CMD Webinar Summary: How Sustainable is the Construction Economic Recovery?

Have you been concerned with growth and trends in the construction industry since the recession, and are you eager to hear the forecast for 2016 and beyond? Here is our summary of the Economic Outlook Webcast, Construction 2016: How Sustainable is the Economic Recovery? Presented by chief economists who know the construction industry, Kermit Baker of the AIA, Ken Simonson of the AGC and Alex Carrick of CMD/iSqFt on November 19th, 2015.
If you were unable to attend this event, here is a summary prepared by Interline for your review.

The webinar Construction 2016: How Sustainable is the Economic Recovery? began with an introduction and discussion of the current climate in the construction industry. Like so many other industries during the recession, construction suffered a major hit. Many business owners are wondering if progress has been made and what the economic forecasts for the industry look like as we move into 2016 and beyond.

The main speakers during the webinar were three economists who are members of the AIA, ACG and CMD. Kermit Baker, Ken Simonson and Alex Carrick each provided their own analysis of the state of the industry since the recession. They agreed on some points and offered unique, differing perspectives on others.

Kermit Baker, Chief Economist, AIA
Baker’s discussion focused on both trends in the industry prior to the recession in 2008, and longer-term trends over the past three decades. Baker reported that recovery since the recession has “been slow,” but that there has been a recent build in momentum and that the industry is in the “early stages” of recovery with the unemployment rate falling “dramatically.” There is, however, still a shortage in skilled labor: since the recession, the construction industry has lost over two million workers.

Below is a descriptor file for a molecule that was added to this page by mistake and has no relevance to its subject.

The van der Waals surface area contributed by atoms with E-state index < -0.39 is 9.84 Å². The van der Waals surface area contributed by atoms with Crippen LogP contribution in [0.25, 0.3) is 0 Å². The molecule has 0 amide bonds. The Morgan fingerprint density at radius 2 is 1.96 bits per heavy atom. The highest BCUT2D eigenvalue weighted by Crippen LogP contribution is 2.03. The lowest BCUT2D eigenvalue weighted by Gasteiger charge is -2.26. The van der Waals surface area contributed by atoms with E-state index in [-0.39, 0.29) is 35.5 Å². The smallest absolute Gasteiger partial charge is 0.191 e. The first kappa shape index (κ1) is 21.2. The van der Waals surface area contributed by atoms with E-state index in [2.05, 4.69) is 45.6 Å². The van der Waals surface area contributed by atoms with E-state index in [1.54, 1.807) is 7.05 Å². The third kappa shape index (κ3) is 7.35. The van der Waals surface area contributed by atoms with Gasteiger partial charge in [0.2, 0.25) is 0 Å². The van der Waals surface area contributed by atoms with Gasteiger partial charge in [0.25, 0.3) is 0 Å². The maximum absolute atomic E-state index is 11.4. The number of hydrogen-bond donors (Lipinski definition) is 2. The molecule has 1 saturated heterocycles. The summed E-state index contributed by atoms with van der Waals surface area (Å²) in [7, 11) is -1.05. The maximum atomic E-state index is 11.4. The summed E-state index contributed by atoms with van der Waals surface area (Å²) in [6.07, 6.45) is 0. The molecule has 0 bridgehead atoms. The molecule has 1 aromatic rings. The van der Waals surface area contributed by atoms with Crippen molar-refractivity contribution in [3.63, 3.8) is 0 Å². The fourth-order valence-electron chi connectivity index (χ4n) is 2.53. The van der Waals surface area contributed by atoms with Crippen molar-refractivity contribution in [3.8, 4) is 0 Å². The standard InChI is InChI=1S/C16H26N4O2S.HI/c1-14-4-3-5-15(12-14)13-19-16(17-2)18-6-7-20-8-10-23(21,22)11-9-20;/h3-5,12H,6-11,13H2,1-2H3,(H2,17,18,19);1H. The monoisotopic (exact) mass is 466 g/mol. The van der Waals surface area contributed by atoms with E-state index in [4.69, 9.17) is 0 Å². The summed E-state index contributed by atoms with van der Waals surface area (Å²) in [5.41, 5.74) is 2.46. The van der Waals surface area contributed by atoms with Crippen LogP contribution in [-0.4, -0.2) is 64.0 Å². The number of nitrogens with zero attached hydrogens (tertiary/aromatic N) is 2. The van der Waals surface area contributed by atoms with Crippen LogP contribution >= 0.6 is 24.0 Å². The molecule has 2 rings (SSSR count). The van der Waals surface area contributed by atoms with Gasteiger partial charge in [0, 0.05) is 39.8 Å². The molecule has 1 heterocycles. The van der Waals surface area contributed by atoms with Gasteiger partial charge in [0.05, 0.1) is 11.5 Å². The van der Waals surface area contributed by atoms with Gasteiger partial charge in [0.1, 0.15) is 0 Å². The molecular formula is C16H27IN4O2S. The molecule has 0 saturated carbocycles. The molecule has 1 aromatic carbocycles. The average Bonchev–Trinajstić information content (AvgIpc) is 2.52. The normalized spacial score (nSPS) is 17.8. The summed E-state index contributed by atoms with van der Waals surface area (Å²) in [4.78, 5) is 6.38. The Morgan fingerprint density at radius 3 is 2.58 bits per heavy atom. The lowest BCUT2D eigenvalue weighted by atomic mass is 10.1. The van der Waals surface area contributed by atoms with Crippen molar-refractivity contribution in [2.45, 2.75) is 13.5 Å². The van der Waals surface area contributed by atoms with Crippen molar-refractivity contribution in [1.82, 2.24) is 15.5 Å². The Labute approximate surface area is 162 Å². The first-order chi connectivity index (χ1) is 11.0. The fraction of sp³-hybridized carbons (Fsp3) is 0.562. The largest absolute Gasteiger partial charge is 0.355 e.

Baker reports other major shifts in the industry, including the recent trend towards an older, more diverse workforce. More workers are age 55 or older than in 1990 or 2000, and there has been an increase in the percentage of immigrants represented in the industry. Long-term growth in employment might be slowed by the lower availability and demand for vocational training, technical training, and apprenticeships, all of which have declined since the 1990s.
Baker believes that the industry will be able to rely on several sectors that promise steady growth: “green” sustainable construction projects and office and retail construction.

Ken Simonson – Economist, ACG
Similarly to Baker, Simonson agreed that the industry is improving, but it is still not as strong as it was before the “peak” in 2006-2007. Employment is still 7% below that high point, and while construction spending is up, job gains “have shrunk.” There is also a pronounced shortage of skilled, experienced workers, and often construction companies have to “fight” for experienced workers or rely on subcontractors to complete their projects.

One major trend that Simonson noted was the shift to multi-family construction over single-family housing. More people (particularly Millennials) are moving to urban areas and opting for apartments or condos over purchasing single-family homes. Because of this shift to the city, construction of traditional K-12 schools may also slow down as new parents turn to charter schools and alternative educational options.